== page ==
Hidden Meaning in War for the Planet of the Apes

The first shot of War for the Planet of the Apes is a group of soldiers walking through the jungle towards an ape village. The words “Monkey Killer” stand out on a helmet. The viewer is meant to see things from the human perspective at this point. But everything turns on its head in the next few scenes; you start rooting for the apes. And that is what makes it a good movie.

Most science fiction movies have a human protagonist(s) fighting against a non-human entity. Very rarely do they urge us to see things from the opposite side; District 9 and Avatar did. But both these movies were more than just science fiction. District 9 was an Apartheid metaphor and Avatar is about being oppressed and conquered for natural resources. And that is what helped them get their audience to support the traditional villain. But both these movies have a human protagonist who has metamorphosed into the other species.

War for the Planet of the Apes takes things further. The protagonist is not human. He has characteristics that we attribute to humans like intelligence, compassion, leadership, and mercy, but he remains an ape fighting humans. How does the movie get you to root for the traditional post apocalyptic villain? It is very much like getting you to cheer the zombies from World War Z or I Am Legend. I believe there are two things that have contributed to this.

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First, character development. We have seen Caesar grow up to the ape he is now. We have seen him from the time he was an infant. We have witnessed the torture that he (and other apes) had to go through, and how he rises to power as the leader of the apes.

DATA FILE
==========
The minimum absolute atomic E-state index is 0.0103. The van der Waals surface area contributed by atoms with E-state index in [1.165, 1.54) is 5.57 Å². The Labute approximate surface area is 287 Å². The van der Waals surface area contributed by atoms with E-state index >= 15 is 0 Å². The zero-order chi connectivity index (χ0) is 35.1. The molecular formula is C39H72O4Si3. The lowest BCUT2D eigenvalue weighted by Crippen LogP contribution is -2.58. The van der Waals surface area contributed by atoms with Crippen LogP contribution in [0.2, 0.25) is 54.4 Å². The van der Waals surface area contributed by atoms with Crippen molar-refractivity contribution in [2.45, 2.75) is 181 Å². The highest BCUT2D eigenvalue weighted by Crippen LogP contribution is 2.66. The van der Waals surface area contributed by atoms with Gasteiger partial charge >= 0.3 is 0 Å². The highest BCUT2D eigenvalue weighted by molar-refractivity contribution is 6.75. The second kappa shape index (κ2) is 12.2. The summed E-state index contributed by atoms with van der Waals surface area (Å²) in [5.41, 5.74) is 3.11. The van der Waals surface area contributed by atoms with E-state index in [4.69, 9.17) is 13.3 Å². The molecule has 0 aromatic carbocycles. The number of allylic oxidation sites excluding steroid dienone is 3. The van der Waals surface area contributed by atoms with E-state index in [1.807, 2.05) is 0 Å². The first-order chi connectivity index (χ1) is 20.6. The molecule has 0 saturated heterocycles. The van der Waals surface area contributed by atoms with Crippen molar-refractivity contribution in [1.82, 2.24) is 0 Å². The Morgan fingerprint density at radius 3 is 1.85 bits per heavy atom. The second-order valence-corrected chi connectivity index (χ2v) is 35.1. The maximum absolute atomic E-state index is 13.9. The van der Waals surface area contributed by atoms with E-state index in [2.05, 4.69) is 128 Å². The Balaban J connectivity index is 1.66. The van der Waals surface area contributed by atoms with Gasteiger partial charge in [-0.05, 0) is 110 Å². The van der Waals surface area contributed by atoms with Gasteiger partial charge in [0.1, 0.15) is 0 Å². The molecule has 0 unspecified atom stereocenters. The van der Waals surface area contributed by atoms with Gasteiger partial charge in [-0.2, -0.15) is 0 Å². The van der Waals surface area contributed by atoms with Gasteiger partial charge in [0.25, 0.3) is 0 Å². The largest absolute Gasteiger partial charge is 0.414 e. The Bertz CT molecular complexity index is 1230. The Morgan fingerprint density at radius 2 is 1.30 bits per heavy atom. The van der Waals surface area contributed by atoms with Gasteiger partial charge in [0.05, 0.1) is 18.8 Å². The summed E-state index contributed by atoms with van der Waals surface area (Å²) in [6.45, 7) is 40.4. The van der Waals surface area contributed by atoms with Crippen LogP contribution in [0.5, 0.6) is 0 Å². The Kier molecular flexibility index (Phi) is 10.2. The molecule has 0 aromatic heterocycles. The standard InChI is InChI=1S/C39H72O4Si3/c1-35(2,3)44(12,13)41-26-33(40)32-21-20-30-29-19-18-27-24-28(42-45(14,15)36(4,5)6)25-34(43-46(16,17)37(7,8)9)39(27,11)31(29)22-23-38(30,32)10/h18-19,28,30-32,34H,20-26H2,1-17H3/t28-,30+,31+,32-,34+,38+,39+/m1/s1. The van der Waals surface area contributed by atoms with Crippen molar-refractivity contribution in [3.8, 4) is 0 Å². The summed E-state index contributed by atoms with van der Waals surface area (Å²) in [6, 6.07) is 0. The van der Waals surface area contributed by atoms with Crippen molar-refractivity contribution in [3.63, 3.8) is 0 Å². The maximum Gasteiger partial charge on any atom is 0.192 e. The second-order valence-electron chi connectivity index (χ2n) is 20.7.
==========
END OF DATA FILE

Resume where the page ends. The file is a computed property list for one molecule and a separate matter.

The second, and more importantly, is the audience understanding his reason to fight. The movie is compelling not just because it has established protagonist, but because it tugs at a deeper chord. The fight against oppression, the fight to create an individual identity and co-exist. Both these are not alien to the modern moviegoer.

The moviegoer audience has changed over the years, as can be seen in the graphs below (taken from 2016 Theatrical Market Statistics Report by the Motion Picture Association of America).

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International Box Office by Region

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US Box Office Frequent Moviegoers (Millions) by Ethnicity

The number of moviegoers from countries (or ethnicities) that were colonized or conquered (and have a history of their people fighting the oppressor) has increased. The change in the audience demographic is one of the reasons why Hollywood is making more movies about oppression. It resonates with this new audience more. A majority of the audience can relate to Caesar’s cause and hence, support his guerrilla war against the technologically advanced humans.

This gets you to understand Caesar’s point of view. But to get the viewer to mentally rally behind him, the movie (trilogy) turns to subject of coexistence. War for the Planet of the Apes is a metaphor for the human struggle for coexistence. We have been led to believe that it is always “either us or them”; something right wing politicians are preaching all over the world. And therein lies the human point of view (in the movie) – the apes are stronger and more intelligent, and so they will replace us. It is the same fear that has led to immigration bans and talks of building walls. The movie gets us thinking about the recent refugee/immigrant crisis, and through strong character development and a compelling narrative, gets us to side with the metaphorical refugees/immigrants.

In the end, we are left wondering, “Would things have not been better if the humans were ready to coexist with the apes?”

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